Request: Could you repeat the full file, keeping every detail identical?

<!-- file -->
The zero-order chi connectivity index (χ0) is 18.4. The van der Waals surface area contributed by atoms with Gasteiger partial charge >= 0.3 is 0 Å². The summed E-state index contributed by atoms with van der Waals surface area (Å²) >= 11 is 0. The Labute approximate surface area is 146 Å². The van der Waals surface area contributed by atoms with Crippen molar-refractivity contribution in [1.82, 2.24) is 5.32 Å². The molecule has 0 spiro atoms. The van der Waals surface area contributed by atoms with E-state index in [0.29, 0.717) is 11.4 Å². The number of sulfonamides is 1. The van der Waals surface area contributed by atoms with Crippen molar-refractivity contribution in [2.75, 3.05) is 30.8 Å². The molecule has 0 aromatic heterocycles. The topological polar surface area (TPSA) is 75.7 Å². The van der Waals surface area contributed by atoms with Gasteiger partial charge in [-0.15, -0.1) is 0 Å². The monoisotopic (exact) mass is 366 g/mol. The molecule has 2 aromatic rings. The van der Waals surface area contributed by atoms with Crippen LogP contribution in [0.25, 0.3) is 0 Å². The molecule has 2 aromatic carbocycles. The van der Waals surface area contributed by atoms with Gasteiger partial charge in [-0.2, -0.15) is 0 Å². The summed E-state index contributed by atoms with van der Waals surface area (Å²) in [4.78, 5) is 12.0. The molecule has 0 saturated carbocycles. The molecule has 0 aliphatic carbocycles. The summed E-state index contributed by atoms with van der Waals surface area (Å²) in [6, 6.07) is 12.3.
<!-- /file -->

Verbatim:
The zero-order chi connectivity index (χ0) is 18.4. The van der Waals surface area contributed by atoms with Gasteiger partial charge >= 0.3 is 0 Å². The summed E-state index contributed by atoms with van der Waals surface area (Å²) >= 11 is 0. The Labute approximate surface area is 146 Å². The van der Waals surface area contributed by atoms with Crippen molar-refractivity contribution in [1.82, 2.24) is 5.32 Å². The molecule has 0 spiro atoms. The van der Waals surface area contributed by atoms with E-state index in [0.29, 0.717) is 11.4 Å². The number of sulfonamides is 1. The van der Waals surface area contributed by atoms with Crippen molar-refractivity contribution in [2.75, 3.05) is 30.8 Å². The molecule has 0 aromatic heterocycles. The topological polar surface area (TPSA) is 75.7 Å². The van der Waals surface area contributed by atoms with Gasteiger partial charge in [-0.15, -0.1) is 0 Å². The monoisotopic (exact) mass is 366 g/mol. The molecule has 2 aromatic rings. The van der Waals surface area contributed by atoms with Crippen LogP contribution in [0.25, 0.3) is 0 Å². The molecule has 2 aromatic carbocycles. The van der Waals surface area contributed by atoms with Gasteiger partial charge in [-0.2, -0.15) is 0 Å². The summed E-state index contributed by atoms with van der Waals surface area (Å²) in [4.78, 5) is 12.0. The molecule has 0 saturated carbocycles. The molecule has 0 aliphatic carbocycles. The summed E-state index contributed by atoms with van der Waals surface area (Å²) in [6, 6.07) is 12.3.